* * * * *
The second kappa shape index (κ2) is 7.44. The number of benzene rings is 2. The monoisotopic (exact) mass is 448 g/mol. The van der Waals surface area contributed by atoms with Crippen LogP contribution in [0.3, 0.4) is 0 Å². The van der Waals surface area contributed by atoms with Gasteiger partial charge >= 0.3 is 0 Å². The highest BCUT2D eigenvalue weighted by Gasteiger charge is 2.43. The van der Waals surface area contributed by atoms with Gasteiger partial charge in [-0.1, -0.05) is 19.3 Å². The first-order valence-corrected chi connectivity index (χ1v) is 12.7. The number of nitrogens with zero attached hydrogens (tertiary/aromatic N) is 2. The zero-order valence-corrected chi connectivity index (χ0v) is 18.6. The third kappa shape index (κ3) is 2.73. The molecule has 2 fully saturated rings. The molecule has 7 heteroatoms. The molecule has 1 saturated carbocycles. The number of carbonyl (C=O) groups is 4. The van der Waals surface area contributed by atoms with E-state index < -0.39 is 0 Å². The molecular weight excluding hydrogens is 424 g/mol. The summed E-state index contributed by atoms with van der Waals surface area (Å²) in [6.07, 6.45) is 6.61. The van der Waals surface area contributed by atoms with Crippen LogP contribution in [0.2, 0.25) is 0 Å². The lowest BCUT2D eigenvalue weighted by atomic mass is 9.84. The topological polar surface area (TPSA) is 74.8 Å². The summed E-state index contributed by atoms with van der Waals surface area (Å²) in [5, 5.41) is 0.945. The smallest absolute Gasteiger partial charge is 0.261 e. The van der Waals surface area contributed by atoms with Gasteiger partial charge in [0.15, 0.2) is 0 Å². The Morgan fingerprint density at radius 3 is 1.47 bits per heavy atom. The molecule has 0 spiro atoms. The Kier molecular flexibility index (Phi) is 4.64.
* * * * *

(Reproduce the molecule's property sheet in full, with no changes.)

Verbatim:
The second kappa shape index (κ2) is 7.44. The number of benzene rings is 2. The monoisotopic (exact) mass is 448 g/mol. The van der Waals surface area contributed by atoms with Crippen LogP contribution in [0.3, 0.4) is 0 Å². The van der Waals surface area contributed by atoms with Gasteiger partial charge >= 0.3 is 0 Å². The highest BCUT2D eigenvalue weighted by Gasteiger charge is 2.43. The van der Waals surface area contributed by atoms with Gasteiger partial charge in [-0.1, -0.05) is 19.3 Å². The first-order valence-corrected chi connectivity index (χ1v) is 12.7. The number of nitrogens with zero attached hydrogens (tertiary/aromatic N) is 2. The zero-order valence-corrected chi connectivity index (χ0v) is 18.6. The third kappa shape index (κ3) is 2.73. The molecule has 2 fully saturated rings. The molecule has 7 heteroatoms. The molecule has 1 saturated carbocycles. The number of carbonyl (C=O) groups is 4. The van der Waals surface area contributed by atoms with E-state index < -0.39 is 0 Å². The molecular weight excluding hydrogens is 424 g/mol. The summed E-state index contributed by atoms with van der Waals surface area (Å²) in [6.07, 6.45) is 6.61. The van der Waals surface area contributed by atoms with Crippen LogP contribution in [0.2, 0.25) is 0 Å². The lowest BCUT2D eigenvalue weighted by atomic mass is 9.84. The topological polar surface area (TPSA) is 74.8 Å². The summed E-state index contributed by atoms with van der Waals surface area (Å²) in [5, 5.41) is 0.945. The smallest absolute Gasteiger partial charge is 0.261 e. The van der Waals surface area contributed by atoms with Gasteiger partial charge in [0.15, 0.2) is 0 Å². The Morgan fingerprint density at radius 3 is 1.47 bits per heavy atom. The molecule has 0 spiro atoms. The Kier molecular flexibility index (Phi) is 4.64.